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The Neuroscience of Disneyland

By Paul J. Zak on Oct 26, 2020 3:37:59 PM

Pirates of the Caribbean—that's easily the best ride at Disneyland. At least for me.

Southern Californians have an ongoing debate about it. Most of us who live near Disneyland have been going there since we were kids, and as adults we get to enjoy The Happiest Place on EarthTM with our own kids. Disneyland offers a Southern California annual pass that is discounted for people who can go at lower-traffic times like mid-week or winter, so most Southern Californians have lots of Disneyland experience. Could we use science to figure out which ride is really best?       

Among the many innovations Walt Disney and his imagineers developed was wrapping each ride around a story. Even the wait to get on rides like Space Mountain or Indiana Jones Adventure have engaging story elements. If we agree that the best ride at Disneyland is the one that is most immersive, then we can determine which rides are hits.

Immersion team members went to Disneyland wearing smart watches with the Immersion app to find out which rides our brain valued the most. We went mid-week and could not test every ride because some were closed for maintenance. There were only four of us—two men and two women—so this is a semi-scientific study.      

Every ride we went on produced neurologic responses that were at or above the 98th percentile of immersion across every kind of experience we have measured for thousands of people. Walt Disney and his imagineers know how to create hits. Our data showed that the most immersive ride was Space Mountain. If you have not been on this attraction, it is themed as a spaceship with moving lights and sounds while one rides a rollercoaster in the dark. The next highest immersion ride was Splash Mountain, a log flume ride based on characters and songs from the 1946 Disney film Song of the South (featuring the song, "Zip-a-Dee-Doo-Dah").   It ends with a 50 foot drop that drenches riders with water. I was in the front seat and was soaked down to my underwear--yeah, it was a blast.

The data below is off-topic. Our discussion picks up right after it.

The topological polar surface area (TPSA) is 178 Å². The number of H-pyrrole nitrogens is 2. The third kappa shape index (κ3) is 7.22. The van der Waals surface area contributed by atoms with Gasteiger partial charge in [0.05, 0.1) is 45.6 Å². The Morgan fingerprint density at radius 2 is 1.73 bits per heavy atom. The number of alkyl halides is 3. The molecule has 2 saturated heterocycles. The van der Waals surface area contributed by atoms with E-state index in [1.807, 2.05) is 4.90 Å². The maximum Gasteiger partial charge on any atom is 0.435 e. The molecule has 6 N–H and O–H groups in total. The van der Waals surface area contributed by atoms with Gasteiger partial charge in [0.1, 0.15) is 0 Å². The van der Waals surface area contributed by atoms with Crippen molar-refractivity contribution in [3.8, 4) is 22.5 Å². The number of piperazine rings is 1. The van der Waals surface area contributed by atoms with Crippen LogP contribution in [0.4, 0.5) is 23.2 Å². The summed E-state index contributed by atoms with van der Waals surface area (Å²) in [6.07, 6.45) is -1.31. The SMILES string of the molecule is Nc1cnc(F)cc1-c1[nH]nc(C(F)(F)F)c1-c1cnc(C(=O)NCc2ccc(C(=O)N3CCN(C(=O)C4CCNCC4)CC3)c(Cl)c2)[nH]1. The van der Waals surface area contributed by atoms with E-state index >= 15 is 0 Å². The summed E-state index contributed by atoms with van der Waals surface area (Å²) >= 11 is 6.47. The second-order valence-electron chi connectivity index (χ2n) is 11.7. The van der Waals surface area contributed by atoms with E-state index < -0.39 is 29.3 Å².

The data showed that waiting in line for themed rides created immersion in the 90th percentile. This confirms Walt Disney's narrative-driven design.  Indeed, averaging all the rides we went on, immersion while entering was nearly equal to immersion during the rides.  Waiting to get on one ride, Thunder Mountain Railroad, was more immersive than the ride itself!   

Where was Pirates of the Caribbean? For our group it was dead last, producing immersion that was 19% lower than Space Mountain; Pirates was even 10% lower on immersion than Mr. Toad's Wild Ride, which is for the six-and-under set.   As we've discussed before, what people think they enjoy and what immerses their brains are often very different.  I've probably been in Pirates so many times that it has lost its luster.  During my next visit to Disneyland, I'll make Space Mountain my first ride!

In the 21st century when many of us can enjoy unlimited entertainment online, why are people leaving the house all?    Here is the answer: The experience economy is most valuable when one has an actual experience.   If you create experiences, you can guess that your creation is amazing, or you can measure immersion and know for sure. 

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Paul J. Zak

Written by Paul J. Zak

Paul’s two decades of research have taken him from the Pentagon to Fortune 50 boardrooms to the rain forest of Papua New Guinea. All this in a quest to understand the neuroscience of human connection, human happiness, and effective teamwork.